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12:00 PM | **Brutally cold air mass likely to invade the central US next week and then spread to the east coast**

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Weather forecasting and analysis, space and historic events, climate information

12:00 PM | **Brutally cold air mass likely to invade the central US next week and then spread to the east coast**

Paul Dorian

A widespread bitter cold air mass impacts the central and eastern US by the middle of next week; courtesy NOAA, tropicaltidbits.com

A widespread bitter cold air mass impacts the central and eastern US by the middle of next week; courtesy NOAA, tropicaltidbits.com

Overview

All signs point to the invasion of a brutally cold air mass into the central US next week that will make its way to the east coast around mid-week.  This upcoming Arctic air outbreak looks quite similar to the air mass that impacted the central and eastern US during January 1985 which followed a major stratospheric warming event - much like what we have just experienced over the past several weeks.  This kind of air mass has the potential of becoming quite a news making event for the Upper Midwest/Great Lakes/Northern Plains and could result in actual air temperatures as severe as 25 degrees below zero in Chicago – awfully close to the all-time low of -27°F set in January 1985. 


A deep upper-level low drops to a position over the Great Lakes region by the middle of next week resulting in a brutally cold air mass for much of the central and eastern US; courtesy NOAA, tropicaltidbits.com

A deep upper-level low drops to a position over the Great Lakes region by the middle of next week resulting in a brutally cold air mass for much of the central and eastern US; courtesy NOAA, tropicaltidbits.com



Details

Today’s unseasonably mild weather in the eastern US will be replaced by another cold air mass following a late day passage of a strong cold frontal system.  Indeed, the next couple of days will be colder-than-normal in the Mid-Atlantic region despite some sunshine each day and lows tomorrow night are likely to be in the teens in much of the I-95 corridor.  An even colder air mass is in the offing for later next week.

 

Incredible  actual  2-meter temperatures for next Thursday morning at 7AM as depicted by the 12Z GFS model run for the Northern Plains/Upper Midwest (left), Northeast US (right); courtesy NOAA, tropicaltidbits.com

Incredible actual 2-meter temperatures for next Thursday morning at 7AM as depicted by the 12Z GFS model run for the Northern Plains/Upper Midwest (left), Northeast US (right); courtesy NOAA, tropicaltidbits.com

By Monday of next week, low pressure will likely be located over the Upper Midwest and it may spread some accumulating snow across the Great Lakes region while at the same time strong high pressure will be diving southward through Canada. By Tuesday, this low pressure system will shift to a position over the eastern Great Lakes and a strong cold front will trail it on its south side through the eastern US.  Brutally cold air will push into the Northern Plains by Tuesday and the winds will be quite strong producing dangerously cold wind chill values.  The cold front will slide through the eastern states by mid-week and this will open the gates for the Arctic air mass to reach the east coast. Temperatures on Wednesday and Thursday will be quite amazing on a large-scale basis from the Upper Midwest to the east coast. Chicago, for example, could see temperatures drop to 25 degrees below zero which is within shouting distance of its all-time of -27°F set on January 20, 1985. High temperatures in parts of the Mid-Atlantic region could easily hold in the single digits next Thursday and wind chills will be a factor as well.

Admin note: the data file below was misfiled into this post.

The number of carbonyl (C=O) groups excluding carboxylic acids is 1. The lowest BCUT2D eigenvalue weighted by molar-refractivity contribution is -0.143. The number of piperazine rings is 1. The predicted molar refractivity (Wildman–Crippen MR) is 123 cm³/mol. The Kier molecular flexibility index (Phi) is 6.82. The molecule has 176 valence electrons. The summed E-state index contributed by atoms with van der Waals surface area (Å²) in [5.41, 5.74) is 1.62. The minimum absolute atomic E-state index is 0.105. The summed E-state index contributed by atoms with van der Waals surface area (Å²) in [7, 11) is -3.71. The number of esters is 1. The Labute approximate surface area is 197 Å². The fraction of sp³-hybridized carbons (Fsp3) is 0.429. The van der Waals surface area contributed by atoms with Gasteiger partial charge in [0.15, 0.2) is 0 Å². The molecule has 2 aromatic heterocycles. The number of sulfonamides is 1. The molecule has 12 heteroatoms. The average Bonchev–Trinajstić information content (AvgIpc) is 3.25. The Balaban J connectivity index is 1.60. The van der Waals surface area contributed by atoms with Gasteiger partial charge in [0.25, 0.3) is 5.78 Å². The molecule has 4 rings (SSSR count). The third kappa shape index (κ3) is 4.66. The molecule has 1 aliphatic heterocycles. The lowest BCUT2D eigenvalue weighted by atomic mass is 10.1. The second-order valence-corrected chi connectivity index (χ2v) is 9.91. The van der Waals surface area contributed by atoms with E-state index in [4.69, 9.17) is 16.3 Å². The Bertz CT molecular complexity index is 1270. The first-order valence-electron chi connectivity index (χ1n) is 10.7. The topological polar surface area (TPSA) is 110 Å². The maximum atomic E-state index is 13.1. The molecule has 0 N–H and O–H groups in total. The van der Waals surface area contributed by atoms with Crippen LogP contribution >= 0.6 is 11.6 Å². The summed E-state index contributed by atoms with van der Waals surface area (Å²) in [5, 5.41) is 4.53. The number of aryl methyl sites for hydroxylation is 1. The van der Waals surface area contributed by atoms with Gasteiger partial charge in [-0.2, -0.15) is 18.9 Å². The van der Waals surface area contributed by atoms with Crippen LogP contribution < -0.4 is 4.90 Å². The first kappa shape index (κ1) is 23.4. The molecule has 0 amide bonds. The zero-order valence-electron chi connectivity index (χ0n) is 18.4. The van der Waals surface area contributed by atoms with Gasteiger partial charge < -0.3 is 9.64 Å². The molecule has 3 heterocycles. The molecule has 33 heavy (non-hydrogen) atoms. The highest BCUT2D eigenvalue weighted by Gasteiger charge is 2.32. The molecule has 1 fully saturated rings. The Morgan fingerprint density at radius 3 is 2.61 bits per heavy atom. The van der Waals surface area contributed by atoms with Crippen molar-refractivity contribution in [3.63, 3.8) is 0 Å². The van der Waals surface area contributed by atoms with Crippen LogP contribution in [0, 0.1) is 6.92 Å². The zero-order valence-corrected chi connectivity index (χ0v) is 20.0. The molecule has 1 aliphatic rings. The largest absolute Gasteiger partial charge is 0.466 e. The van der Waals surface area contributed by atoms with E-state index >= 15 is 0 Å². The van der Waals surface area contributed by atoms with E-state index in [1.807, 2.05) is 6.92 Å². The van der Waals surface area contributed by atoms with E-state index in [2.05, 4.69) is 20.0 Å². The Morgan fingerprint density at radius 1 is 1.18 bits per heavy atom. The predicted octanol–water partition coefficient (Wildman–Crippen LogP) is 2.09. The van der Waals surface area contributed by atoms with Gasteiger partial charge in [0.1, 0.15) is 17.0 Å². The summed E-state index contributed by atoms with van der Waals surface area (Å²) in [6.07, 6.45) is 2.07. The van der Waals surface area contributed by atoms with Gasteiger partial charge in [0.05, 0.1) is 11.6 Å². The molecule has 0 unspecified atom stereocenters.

An Arctic outbreak in January 1985 that resulted in Chicago’s lowest temperature ever (-27°F) followed a major stratospheric warming event…much like what we’ve experienced in recent weeks; courtesy NOAA

An Arctic outbreak in January 1985 that resulted in Chicago’s lowest temperature ever (-27°F) followed a major stratospheric warming event…much like what we’ve experienced in recent weeks; courtesy NOAA

The 1984/1985 Stratosphere Warming Event

Some stratospheric warming events in recent history have, in fact, been followed by widespread very cold air outbreaks across the central and eastern US - usually some two to three weeks after the initial upper atmosphere warming. For example, a major SSW event began in December 1984 and continued into early January of 1985 and this was followed by a period of extreme cold in the central and eastern US during the latter half of January 1985. In fact, it turned out to be so cold for Ronald Reagan’s second inauguration on January 20th, 1985 that all outdoor activities for that day were moved inside to protect the public. Interestingly, the month of December in 1984 actually was warmer-than-normal in much of the eastern half of the nation. The Arctic air outbreak in late January of 1985 produced the coldest temperature ever recorded in Chicago of -27°F and that may be threatened next week.

The good news is that it almost has to get warmer following this cold air outbreak since this is likely to be the coldest air mass in North America next week - and, yes, spring training is only about 18 days away.

Meteorologist Paul Dorian
Perspecta, Inc.
perspectaweather.com


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